Mechanisms underlying cytoprotective actions of taurine to improve clinical and nutritional health of humans

CytoprotectionFunctions of Taurine
AntioxidationAnti-inflammation by neutralization of hypochlorous to produce taurine chloramine (Kim and Cha, 2014; Marcinkiewicz and Kontny, 2014)
Diminishes superoxide by conjugating with uridine of tRNALeu(UUR) in mitochondria (Jong et al., 2012; Schaffer et al., 2014a)
Generates ATP by encoding mitochondrial ND6 protein (Jong et al., 2012; Schaffer et al., 2016; Shetewy et al., 2016) Prevents mitochondrial membrane permeability and apoptosis (Ricci et al., 2008, Shetewy et al., 2016)
Benefits mitochondrial disease, MELAS by providing substrate for taurine conjugation (Rikimaru et al., 2012; Schaffer et al., 2014b)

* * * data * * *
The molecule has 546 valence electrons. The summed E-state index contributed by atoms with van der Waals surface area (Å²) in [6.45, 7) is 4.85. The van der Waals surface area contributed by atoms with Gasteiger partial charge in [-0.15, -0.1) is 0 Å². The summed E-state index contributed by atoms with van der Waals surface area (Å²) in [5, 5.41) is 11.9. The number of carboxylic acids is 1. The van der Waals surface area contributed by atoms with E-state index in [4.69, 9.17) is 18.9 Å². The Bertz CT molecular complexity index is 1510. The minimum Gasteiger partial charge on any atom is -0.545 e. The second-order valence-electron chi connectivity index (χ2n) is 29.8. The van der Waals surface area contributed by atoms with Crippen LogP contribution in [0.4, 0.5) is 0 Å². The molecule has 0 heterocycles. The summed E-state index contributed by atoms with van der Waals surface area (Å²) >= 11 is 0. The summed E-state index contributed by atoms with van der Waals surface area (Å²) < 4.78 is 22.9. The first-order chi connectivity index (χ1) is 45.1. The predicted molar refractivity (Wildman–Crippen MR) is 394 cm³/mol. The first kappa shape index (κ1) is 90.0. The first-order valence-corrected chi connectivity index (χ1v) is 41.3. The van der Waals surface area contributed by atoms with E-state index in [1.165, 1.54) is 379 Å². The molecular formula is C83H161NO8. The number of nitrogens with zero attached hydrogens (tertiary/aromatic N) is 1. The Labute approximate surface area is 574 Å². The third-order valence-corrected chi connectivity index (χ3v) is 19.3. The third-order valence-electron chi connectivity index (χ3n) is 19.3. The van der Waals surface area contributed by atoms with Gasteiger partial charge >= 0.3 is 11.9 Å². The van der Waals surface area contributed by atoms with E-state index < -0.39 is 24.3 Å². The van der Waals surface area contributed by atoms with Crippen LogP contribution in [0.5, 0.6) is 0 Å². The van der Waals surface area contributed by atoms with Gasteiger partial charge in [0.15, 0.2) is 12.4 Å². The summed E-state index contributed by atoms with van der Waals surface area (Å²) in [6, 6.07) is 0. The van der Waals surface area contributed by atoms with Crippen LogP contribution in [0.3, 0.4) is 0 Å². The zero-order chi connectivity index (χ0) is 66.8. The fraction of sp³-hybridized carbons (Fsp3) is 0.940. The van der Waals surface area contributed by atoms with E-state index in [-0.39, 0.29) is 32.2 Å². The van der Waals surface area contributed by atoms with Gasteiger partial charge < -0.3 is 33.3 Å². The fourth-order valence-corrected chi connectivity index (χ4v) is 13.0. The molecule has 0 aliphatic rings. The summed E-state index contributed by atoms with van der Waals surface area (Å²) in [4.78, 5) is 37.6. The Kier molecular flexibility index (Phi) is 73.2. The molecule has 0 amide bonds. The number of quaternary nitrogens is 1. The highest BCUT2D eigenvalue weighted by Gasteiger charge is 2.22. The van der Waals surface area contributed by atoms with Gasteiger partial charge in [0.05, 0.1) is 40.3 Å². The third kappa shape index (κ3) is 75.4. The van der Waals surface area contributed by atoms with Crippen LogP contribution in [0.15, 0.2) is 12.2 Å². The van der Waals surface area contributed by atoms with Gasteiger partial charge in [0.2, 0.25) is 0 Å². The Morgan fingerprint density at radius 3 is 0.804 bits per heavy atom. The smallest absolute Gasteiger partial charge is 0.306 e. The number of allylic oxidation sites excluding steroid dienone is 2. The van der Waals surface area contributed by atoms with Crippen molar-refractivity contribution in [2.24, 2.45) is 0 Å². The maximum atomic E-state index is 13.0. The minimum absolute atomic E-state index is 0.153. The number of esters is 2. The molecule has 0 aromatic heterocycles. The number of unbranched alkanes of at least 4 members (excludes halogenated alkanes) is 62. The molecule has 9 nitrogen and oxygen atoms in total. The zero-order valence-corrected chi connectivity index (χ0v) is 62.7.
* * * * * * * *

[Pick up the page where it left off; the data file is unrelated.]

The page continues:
Energy metabolismActivates complex I and NADH sensitive enzymes by reducing NADH/NAD+ ratio during glycolysis (Schaffer et al., 2016)
Restores fatty acid oxidation by increasing PPARalpha levels (Schaffer et al., 2016)
Conjugates bile acids to facilitate lipid absorption by intestines (Schaffer et al., 2016)
Gene expressionChanges transcription profile of metabolism-related genes (Park et al., 2006)
Modulates genes to induce longevity (Ito et al., 2014a)
Changes transcription factors (Schaffer et al., 2016)
Modulates protein phosphorylation and cell signalling (Lombardini, 1996; Ramila et al., 2015)
ER stressAttenuates ER stress by improving protein folding (Ito et al., 2015a)
Ameliorates stroke brain injury by inhibiting ER stress (Gharibani et al., 2015)